MYTH: Students with dyslexia are lazy.

FACT: “What I hear over and over [from students] is that others don’t realize it takes them so much longer to do assignments,” Berninger says. “In many cases, they’re actually more motivated because they have to work so much harder.”

“When you have a child who is truly capable, you can mistake their low performance as a lack of effort. But with dyslexia, it’s so far from it,” O’Rourke says.

TEACHING TIPS: The South Brunswick team offers guidelines aimed at making “the best use of students’ brainpower.” Consider these suggestions:

  • Reduce copying tasks from the board.
  • Allow students to dictate work to you when possible.
  • Use matching, fill-in-the-blank, and short-answer formats on tests.
  • Allow students to just listen to a lesson without taking notes, or to fill in 
sections on a prepared outline.

“Fair is not equal,” Mahoney says. “It’s not an easy shift, but you have to ask, 
‘What does every kid need?’ Some of these things are just little tweaks that may take the stress and anxiety off of one kid—or maybe multiple kids.”

MYTH: Students can’t overcome dyslexia and won’t learn as much as their peers.

FACT: While children with dyslexia won’t outgrow the condition, they can make great strides. Busbice says the best instructional programs are “sequential, explicit, research-based, and multisensory.” Tryon advocates for the Orton-Gillingham approach, which meets all of the above criteria.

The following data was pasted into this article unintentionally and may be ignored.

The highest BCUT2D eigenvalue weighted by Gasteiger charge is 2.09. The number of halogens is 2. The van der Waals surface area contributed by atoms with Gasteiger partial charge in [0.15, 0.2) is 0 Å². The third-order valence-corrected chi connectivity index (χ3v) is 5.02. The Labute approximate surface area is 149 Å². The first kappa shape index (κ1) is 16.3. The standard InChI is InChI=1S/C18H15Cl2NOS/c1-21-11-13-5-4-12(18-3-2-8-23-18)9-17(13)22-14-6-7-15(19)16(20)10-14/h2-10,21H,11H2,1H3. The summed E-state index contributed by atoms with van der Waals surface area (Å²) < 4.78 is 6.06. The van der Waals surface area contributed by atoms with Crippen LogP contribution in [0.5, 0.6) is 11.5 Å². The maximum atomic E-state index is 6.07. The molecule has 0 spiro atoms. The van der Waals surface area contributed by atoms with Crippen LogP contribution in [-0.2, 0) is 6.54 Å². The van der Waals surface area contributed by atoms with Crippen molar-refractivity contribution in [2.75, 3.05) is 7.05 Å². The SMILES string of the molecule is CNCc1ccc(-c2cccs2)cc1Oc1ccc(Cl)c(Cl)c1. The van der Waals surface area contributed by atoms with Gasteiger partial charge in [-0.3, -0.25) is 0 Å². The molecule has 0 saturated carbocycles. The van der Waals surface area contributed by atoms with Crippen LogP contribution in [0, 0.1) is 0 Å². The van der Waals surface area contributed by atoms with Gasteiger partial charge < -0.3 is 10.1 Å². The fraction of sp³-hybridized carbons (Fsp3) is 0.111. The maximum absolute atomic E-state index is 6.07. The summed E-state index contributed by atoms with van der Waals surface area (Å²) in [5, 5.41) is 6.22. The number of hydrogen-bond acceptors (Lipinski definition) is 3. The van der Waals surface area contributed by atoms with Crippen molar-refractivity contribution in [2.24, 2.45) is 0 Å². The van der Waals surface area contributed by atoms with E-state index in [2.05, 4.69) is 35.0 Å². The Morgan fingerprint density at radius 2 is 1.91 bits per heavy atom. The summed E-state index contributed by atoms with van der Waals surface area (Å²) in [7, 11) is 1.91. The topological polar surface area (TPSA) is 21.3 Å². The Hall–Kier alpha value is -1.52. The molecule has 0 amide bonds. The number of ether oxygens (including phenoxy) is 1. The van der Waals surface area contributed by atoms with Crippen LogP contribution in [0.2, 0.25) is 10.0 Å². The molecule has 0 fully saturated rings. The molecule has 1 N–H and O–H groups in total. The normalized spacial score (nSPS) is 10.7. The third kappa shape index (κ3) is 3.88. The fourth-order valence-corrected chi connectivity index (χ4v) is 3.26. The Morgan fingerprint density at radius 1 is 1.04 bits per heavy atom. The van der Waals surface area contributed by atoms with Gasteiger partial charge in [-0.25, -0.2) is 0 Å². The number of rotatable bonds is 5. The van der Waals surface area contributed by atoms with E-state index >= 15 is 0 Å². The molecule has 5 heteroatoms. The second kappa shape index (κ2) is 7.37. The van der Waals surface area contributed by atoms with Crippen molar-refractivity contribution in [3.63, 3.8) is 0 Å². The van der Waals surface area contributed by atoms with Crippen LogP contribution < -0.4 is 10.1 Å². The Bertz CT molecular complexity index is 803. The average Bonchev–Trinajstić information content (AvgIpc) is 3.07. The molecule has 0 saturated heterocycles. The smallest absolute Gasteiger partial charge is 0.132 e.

TEACHING TIPS: Multisensory is
 a key word. “Dyslexia is neurological, so you should activate different parts of the brain to help integrate information,” O’Rourke says.

Busbice uses everyday objects for multisensory learning: “Put hair gel in a ziplock bag and have students write their letters [on it].” Laura Mills, a South Brunswick primary instructional support teacher, says her students “tap out” words. They use a finger to tap letters on a mat as they say the corresponding sound, then blend them together. One kindergartner who came to school with no knowledge of the alphabet or sounds left reading on a B/C level, says Mills.

For students like him and others with dyslexia, Team Dyslexia’s catchphrase says it best: Dyslexia isn’t something to cure; it’s a different way of thinking and learning. “Kids feel enabled when they get it,” Mills says. “They can still learn like their peers, just in a different way.”

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Photo: Adam Chinitz